The Politics and Philosophy of Racism

Alex Tabarrok and John Sides (via the Economist) on Chris Hayes’ claim that “It is undeniably the case that racist Americans are almost entirely in one political coalition and not the other”:

…identification with the Democratic Party tends to decline, and identification with the Republican party tends to increase, as attitudes toward black become less favorable—at least when attitudes are measured with two different racial stereotypes. However, the relationship is far from deterministic: substantial minorities of those with unfavorable attitudes toward blacks identify as Democrats.

Reihan Salam (also via the Economist) comments on this study:

[F]or many of the people “in my world”—that is, professionals who attended selective colleges and universities in the English-speaking world—the notion that racist Americans are almost entirely in one coalition (the center-right coalition) is an article of faith that is really central to center-left political identity. Those of us who do not share this view thus find ourselves arguing from a position that is seen as intrinsically morally suspect.

But perhaps most interesting is the Economists author’s take on his libertarian view of racism/sexism:

Racism and sexism have come to matter more to me in that I have come to see them in terms of the political value that matters most to me: liberty. And so I have become much more sympathetic to policies that would limit individual liberty in order to suppress patterns or norms of behaviour that might pose an even greater threat to freedom. So I’ve become fairly friendly toward federal anti-discrimination law, affirmative action, Title 9, the works. I have found that this sympathy, together with my belief in the theoretical possibility and historical reality of structural coercion, releases me almost entirely from the liberal suspicion that I’m soft on racism (even if I do wish to voucherise Medicare). Phew!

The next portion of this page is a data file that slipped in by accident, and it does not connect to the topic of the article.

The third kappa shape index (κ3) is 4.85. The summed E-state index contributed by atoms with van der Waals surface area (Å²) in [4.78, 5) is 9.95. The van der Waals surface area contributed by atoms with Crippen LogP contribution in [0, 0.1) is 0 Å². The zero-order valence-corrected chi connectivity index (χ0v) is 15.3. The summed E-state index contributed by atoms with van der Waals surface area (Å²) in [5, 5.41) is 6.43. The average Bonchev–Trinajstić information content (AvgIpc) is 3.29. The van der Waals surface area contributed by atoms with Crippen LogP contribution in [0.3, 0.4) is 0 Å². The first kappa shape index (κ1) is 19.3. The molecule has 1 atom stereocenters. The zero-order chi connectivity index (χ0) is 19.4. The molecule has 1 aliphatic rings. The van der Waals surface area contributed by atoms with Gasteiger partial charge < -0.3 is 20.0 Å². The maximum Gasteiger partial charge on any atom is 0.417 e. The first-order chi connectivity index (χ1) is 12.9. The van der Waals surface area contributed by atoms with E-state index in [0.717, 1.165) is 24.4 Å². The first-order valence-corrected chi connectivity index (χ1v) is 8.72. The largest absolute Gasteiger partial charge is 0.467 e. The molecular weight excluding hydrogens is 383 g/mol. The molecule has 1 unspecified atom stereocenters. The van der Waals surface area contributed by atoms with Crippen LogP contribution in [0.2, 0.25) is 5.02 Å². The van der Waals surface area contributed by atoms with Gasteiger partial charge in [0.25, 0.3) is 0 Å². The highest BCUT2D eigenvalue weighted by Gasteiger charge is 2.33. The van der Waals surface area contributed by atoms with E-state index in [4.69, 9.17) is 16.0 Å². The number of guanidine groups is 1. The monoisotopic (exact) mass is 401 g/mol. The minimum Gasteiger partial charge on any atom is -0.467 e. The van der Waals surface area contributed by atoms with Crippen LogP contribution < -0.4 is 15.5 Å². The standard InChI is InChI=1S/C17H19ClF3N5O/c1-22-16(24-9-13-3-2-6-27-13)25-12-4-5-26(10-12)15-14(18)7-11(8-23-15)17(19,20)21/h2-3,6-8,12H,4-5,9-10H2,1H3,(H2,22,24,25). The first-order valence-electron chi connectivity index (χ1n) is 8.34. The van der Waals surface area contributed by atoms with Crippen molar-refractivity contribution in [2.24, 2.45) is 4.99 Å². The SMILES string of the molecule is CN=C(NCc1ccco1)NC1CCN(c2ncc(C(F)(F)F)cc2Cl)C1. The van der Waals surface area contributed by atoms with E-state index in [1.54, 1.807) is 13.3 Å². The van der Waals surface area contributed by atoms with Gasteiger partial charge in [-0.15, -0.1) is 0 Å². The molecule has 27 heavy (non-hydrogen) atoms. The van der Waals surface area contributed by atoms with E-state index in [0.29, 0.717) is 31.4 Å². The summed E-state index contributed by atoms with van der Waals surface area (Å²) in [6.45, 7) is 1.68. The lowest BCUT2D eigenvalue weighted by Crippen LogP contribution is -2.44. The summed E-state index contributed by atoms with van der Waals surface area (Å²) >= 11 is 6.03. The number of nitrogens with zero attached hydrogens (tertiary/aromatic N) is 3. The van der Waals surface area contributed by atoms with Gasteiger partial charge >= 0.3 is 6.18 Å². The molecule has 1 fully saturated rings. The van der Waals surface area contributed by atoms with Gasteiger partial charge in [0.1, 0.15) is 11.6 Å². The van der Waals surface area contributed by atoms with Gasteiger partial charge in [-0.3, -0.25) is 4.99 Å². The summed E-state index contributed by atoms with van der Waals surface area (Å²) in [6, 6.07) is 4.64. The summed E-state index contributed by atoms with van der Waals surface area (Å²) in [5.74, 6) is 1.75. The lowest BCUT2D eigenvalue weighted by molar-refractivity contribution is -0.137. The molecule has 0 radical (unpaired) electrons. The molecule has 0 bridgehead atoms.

I’ve been trying to articulate this for a long time. Two parts to this:

1) The problem is that people refuse to weigh issues; any violation of any belief is unacceptable.  If I hate racism and I hate government legislation, but only government legislation can get rid of racism, I have to make a choice of which I hate more. 1 (racism, in case you’re wondering) I may have to violate my political beliefs, but isn’t it worth it?

2) But if the opposite is true (legislation to decrease racism actually makes it worse), I would be considered morally suspect to come out against something that is perceived to solve for racism. No one would ever admit to it, but some people consider the perception of solving an issue just as good as solving the issue. Oddly enough, there may be an argument for that.

All of us have biases that prevent us from seeing the larger picture. Sometimes these biases are good; most of the time, they’re bad. You may end up exactly where you started, but before giving a knee jerk reaction to something, consider why you think that way and why someone else thinks otherwise. You may find yourself staying quiet or– gulp–on the other side of the road more often than you think.

  1. I know there’s a point where this isn’t true, but anything can be taken to extremes. If carrots are getting stolen from the grocery store, one way to prevent that is for the grocery store to stop carrying carrots.